motivations for teaching online
Encouraging faculty to participate in distance learning has been a concern since the very first days of online delivery methods, and probably before. A look through the Distance Education Report archives will show the evolving concerns about pedagogical quality, academic rigor, reputation, and other factors that faculty members have expressed concerns about.
We all are familiar with the stereotype of the professional adjunct: a harried and underpaid soul cobbling together a marginal income by racing from campus to campus, teaching a class here and a couple of classes there, using their car as a mobile office, and hoping for the day that someone offers them a “real” tenure-track job on a single campus.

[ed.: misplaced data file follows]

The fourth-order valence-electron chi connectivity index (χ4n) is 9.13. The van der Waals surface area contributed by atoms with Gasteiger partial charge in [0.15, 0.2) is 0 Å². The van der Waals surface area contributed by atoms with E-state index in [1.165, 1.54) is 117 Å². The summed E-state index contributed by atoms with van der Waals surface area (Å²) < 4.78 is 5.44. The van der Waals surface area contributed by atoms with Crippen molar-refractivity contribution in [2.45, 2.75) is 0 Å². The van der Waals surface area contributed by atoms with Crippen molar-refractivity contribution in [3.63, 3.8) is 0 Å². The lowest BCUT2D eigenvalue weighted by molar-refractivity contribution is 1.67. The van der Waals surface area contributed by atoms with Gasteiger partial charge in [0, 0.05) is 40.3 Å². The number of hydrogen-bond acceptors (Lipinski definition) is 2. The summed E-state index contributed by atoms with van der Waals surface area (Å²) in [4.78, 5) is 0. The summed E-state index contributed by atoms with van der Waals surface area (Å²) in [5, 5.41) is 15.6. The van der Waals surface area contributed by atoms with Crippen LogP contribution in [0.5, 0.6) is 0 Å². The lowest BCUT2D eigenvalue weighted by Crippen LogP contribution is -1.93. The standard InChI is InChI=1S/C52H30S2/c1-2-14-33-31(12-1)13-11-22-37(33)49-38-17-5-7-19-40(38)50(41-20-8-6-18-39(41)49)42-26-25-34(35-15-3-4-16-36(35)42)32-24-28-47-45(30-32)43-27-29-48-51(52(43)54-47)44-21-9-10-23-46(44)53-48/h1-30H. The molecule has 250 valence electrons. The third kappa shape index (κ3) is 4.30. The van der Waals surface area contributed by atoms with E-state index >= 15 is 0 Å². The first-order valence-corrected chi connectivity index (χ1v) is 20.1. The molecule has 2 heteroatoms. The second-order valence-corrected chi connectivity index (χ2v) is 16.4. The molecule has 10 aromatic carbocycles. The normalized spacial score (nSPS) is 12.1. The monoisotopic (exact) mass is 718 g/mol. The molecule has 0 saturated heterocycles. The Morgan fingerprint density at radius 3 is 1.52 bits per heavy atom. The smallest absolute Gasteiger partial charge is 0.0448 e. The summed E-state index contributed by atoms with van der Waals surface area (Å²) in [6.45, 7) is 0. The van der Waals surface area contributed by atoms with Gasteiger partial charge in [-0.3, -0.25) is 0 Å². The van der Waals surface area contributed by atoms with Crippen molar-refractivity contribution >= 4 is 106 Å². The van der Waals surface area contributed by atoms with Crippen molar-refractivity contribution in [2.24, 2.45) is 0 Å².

So often, universities hoping to expand their online course offerings think in terms of developing entire online programs from scratch, writing new courses, translating existing ones into the new delivery methods, and generally making a program that is separate from its campus analog. But for Northern Michigan University, expanding online offerings was a function of examining their existing course offerings and finding the opportunities to complete programs with courses already online.
I’ve been teaching online since 2001. I’ve always felt a certain sense of excitement when discussing philosophies, pedagogy, or instructional strategies with others and creating active, energetic online classrooms. So it was disheartening when I “hit a wall” and things started to feel really monotonous.
Staying the Course: Online Education in the United States, 2008 reports that higher education institutions believe that the economic changes will have a positive impact on overall college enrollments, with online courses and programs for working adults seeing the greatest interest.